PH: Do you think the usage of games systems in industrial and business applications is due to user familiarity?

CS: I would say yes and no to this. For education purposes, it's a definite yes, just look at some of the applications of MinecraftEDU, something I'm looking at working with too. We have a version of our model that allows users to build flood defences to protect against a flood – it's used in our teaching and also as a demonstration for schools visits. Simply replicating this in Minecraft makes it much more powerful, especially with school pupils because of the familiarity, and fondness, of the platform they have.

For business and industry I am not so sure this is as much the case. I think the benefits of these technologies within industry is not because of familiarity but because of something games can do that nothing else can – they can take you to another place. In the same way that I will never experience Mordor outside of a gaming environment, I will never set foot on an off shore wind turbine. I will never experience the difficulties communicating from a platform to a crane driver, during a gale and high seas, in real life, but thanks to the work by HIVE I can do so because of their adoption of the gaming technology. Being able to experience some of this in the safety of the virtual environment is crucial for Engineers who have to go out and do it for real.

HIB Pic 4PH: What do you hope that your research proves, both technically and in results?

CS: This is really an experiment. It's playing around with the gaming technology, and tools like Oculus Rift and seeing what is possible. We haven't really set out with any solid aims and objectives beyond improving the experience for the public when we demonstrate our scientific work. Already some great things are coming out of this. It is definitely an emerging field and we're not the only people doing this by a long shot (look for example Lara Mani at Plymouth University researching using games to communicate volcano risk).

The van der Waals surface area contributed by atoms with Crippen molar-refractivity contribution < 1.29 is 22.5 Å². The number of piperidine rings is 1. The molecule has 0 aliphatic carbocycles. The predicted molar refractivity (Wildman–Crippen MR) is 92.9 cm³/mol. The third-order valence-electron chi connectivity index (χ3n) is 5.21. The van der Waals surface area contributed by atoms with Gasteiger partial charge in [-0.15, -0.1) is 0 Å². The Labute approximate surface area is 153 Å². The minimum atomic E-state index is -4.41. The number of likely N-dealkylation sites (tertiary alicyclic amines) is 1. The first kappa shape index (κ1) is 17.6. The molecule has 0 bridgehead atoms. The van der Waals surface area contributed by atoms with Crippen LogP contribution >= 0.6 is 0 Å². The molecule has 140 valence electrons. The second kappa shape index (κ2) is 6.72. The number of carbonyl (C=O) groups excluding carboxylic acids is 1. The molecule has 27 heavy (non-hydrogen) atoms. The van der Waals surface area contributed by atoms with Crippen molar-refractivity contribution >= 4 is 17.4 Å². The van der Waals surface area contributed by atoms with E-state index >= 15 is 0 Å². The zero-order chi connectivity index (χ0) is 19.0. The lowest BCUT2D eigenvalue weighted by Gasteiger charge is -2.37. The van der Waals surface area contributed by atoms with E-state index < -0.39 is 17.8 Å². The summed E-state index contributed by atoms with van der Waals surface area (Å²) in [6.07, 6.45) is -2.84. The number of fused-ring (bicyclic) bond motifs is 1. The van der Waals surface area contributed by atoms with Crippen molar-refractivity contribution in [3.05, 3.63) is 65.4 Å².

If we make people engage with us more, understand more about flood risk, we will have been successful. From there we set our sights higher.

One other point we hope to achieve is that we can demonstrate the value of our model to games developers. The model is designed to be as computationally efficient as possible whilst still providing useful information about the physical environment. Realistic water flow simulation is so computationally expensive in games it is pushed down the priority list – the merging of our model with the gaming engine will still be run on high end machines but we hope that it will demonstrate someway how physically based models of water flow can be used in a smooth gaming environment.

Image: Water overtopping Victoria Dock courtesy of Prof. Tom Coulthard with thanks.

Phil Harris (@PhilipGHarris) is a games developer and writer currently working with One Thumb Mobile on their MMORPG Celtic Heroes. He also created Zentorii, helped design Nevistech's Pet Roulette for Android devices and is the story writer for Blazing Griffin's new space strategy game Distant Star: Revenant Fleet. To read more about Phil check out his profile on Indie Teamup.

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Hannah Means ShannonAbout Hannah Means Shannon

Editor-in-Chief at Bleeding Cool. Independent comics scholar and former English Professor. Writing books on magic in the works of Alan Moore and the early works of Neil Gaiman.